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Patience & Persistance Pays Off – episode 1

by DigitalDoyle

I’ve been doing a lot of work for clients lately with h.264 video encoding, including searching for the optimal encoding settings for various sizes of videos intended for deployment on the web and for each of the social networking sites like YouTube, FaceBook, MySpace, etc.

Before your eyes glaze completely over, H.264 is simply a type of video file suitable for playback on the web. It’s also the same file type that BlueRay DVD and most satellite and cable companies use to deliver HD to your widescreen. The quality of this kind of video can be much higher and the filesize much lower than ever before, and the results can be amazing.

As I was testing the videos locally, on my own hosted web server, I noticed that something that should’ve been a no-brainer simply wasn’t working. Whenever I would upload a test to the site and try viewing it in a browser, the video would most often come up completely white and the player would appear to buffer forever. The audio might or might not play, or might stutter. And when an image finally did come up, it was corrupted along the bottom of the video and stayed still. No video. Not good.

This should be the simplest of processes.  You encode your video with Adobe Media Encoder, link that video to an FLVPlayback component in a Flash document, choose your video controller options, and publish both the swf that links to the (usually mp4, f4v, or flv) video, and the html file to host it. Upload the three files to the web server and viola! You’re done.

It should’ve worked just like that. But it didn’t.

The videos would play back perfectly, if I launched them from my hard drive in a browser, but would fail when uploaded to the website.  I couldn’t deliver the files to my client if I wasn’t sure everything was perfect, so I started taking the problem apart piece by piece to try to pinpoint the exact cause of the problem.

At first I suspected that my videos were being corrupted during the ftp up to the server. But I noticed that older video files in the OnVP6 format would still play perfectly. So then I suspected the h.264 encoding. Maybe I had the wrong profile or level or data rate specified. But no, all that was on target and well within spec.

Then I thought that maybe there was a problem with the latest version of the FlashPlayer plugin, v10.0.0.0. So I googled the problem looking for significant numbers of hits with people complaining about the same or similar problem. No joy.

Whenever I find no hits for a problem I’m having, it’s a pretty good indicator that the problem lies closer to home. Often it’s staring back at me in the mirror in the form of Operator Headspace Error.

But not this time.

Since it wasn’t a widespread problem, that meant it had to be with my files, or so I thought. I double and triple checked my files, rebuilt them from scratch, built them in both Flash CS3 and CS4, built and controlled them with components and pure code, but the results were always the same. It wasn’t an Adobe problem and it wasn’t something I was causing directly. I was running out of options.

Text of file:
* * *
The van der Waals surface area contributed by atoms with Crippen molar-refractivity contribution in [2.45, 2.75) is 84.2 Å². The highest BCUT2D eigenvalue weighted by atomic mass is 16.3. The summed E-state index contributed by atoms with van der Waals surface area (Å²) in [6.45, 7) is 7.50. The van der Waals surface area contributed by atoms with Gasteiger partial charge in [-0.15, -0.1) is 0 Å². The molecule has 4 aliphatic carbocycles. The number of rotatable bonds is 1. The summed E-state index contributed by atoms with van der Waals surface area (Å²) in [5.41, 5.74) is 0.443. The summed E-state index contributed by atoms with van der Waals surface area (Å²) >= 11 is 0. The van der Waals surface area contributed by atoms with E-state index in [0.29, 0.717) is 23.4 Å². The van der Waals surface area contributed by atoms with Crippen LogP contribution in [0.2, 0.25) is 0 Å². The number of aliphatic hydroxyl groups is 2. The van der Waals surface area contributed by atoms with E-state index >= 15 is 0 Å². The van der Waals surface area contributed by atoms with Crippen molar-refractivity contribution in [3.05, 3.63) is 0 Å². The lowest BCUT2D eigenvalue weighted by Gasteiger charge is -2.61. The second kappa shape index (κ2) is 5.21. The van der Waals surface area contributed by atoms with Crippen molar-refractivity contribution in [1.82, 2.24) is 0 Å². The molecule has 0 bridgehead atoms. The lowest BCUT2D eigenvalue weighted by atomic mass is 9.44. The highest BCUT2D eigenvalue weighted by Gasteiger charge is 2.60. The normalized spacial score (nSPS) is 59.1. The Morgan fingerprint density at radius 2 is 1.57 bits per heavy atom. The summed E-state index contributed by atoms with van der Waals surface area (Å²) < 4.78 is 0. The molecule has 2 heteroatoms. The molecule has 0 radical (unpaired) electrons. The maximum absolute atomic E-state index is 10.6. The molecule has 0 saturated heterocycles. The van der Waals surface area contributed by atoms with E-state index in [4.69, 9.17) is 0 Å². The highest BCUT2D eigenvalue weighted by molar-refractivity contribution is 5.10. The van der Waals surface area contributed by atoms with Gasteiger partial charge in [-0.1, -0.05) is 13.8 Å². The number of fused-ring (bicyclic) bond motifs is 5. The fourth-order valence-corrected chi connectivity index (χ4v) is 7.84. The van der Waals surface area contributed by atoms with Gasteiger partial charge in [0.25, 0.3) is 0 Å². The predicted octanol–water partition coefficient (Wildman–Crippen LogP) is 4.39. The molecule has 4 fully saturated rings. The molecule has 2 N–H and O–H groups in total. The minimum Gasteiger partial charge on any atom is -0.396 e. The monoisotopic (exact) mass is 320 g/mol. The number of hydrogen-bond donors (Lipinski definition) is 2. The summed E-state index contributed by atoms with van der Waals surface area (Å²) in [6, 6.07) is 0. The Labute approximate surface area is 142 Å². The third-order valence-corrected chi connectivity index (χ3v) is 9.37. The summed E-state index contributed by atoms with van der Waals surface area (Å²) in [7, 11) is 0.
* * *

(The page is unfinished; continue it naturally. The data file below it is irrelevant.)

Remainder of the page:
If it wasn’t my files, that only left the ftp corruption idea, (which does happen rarely), or else something wasn’t right on my webserver.

I wondered if maybe the MIME types for f4v and mp4 video files hadn’t been set up yet on the server. The file types have been out for a while now and my hosting company, Esosoft, is usually right on top of all the latest stuff, so I doubted that was the problem. But I had to ask,  just to eliminate the possibility.

I’ve used Esosoft as my web hosting company since 1996 and they are outstanding, especially their service. This time was no different. I received a reply to my email asking about the MIME types in less than two minutes. They asked for links to the problem files so they could track the problem down. I love great and responsive customer service!

About an hour later I got a reply telling me that they weren’t having any problem viewing the files in multiple browsers and on multiple operating systems and couldn’t get them to fail. That was actually very good news, though, as it meant the files were most likely ok to ship to the client and the rest of the world would have no problem seeing them.

But they also said they turned off compression for those file types (f4v and mp4), because sometimes that caused problems, and they asked me to try to get the videos to play again.

As soon as I tried them again, every one of  the files all played perfectly. The compression turned out to be the problem. I was able to ship the files with confidence, knowing they were good to go.

It was another really weird and obscure problem that was very hard to track down and solve. For some reason I seem to run into those kinds of problems all the time. Thankfully I have a gift for solving complex detailed problems, (though most of the time I would prefer things just work like they should!).

A process that should’ve taken no more than a half hour, tops, wound up taking me nearly 6 hours to track down. But I learned a lot during the process.

Moral to this story is that the key to solving off the wall problems, or any kind of problem really, is to break the problem down into smaller pieces, being patient and most importantly persistent, eliminating possible causes one by one till you find the root cause.

I hope this helps someone that might’ve run into a similar problem.

 

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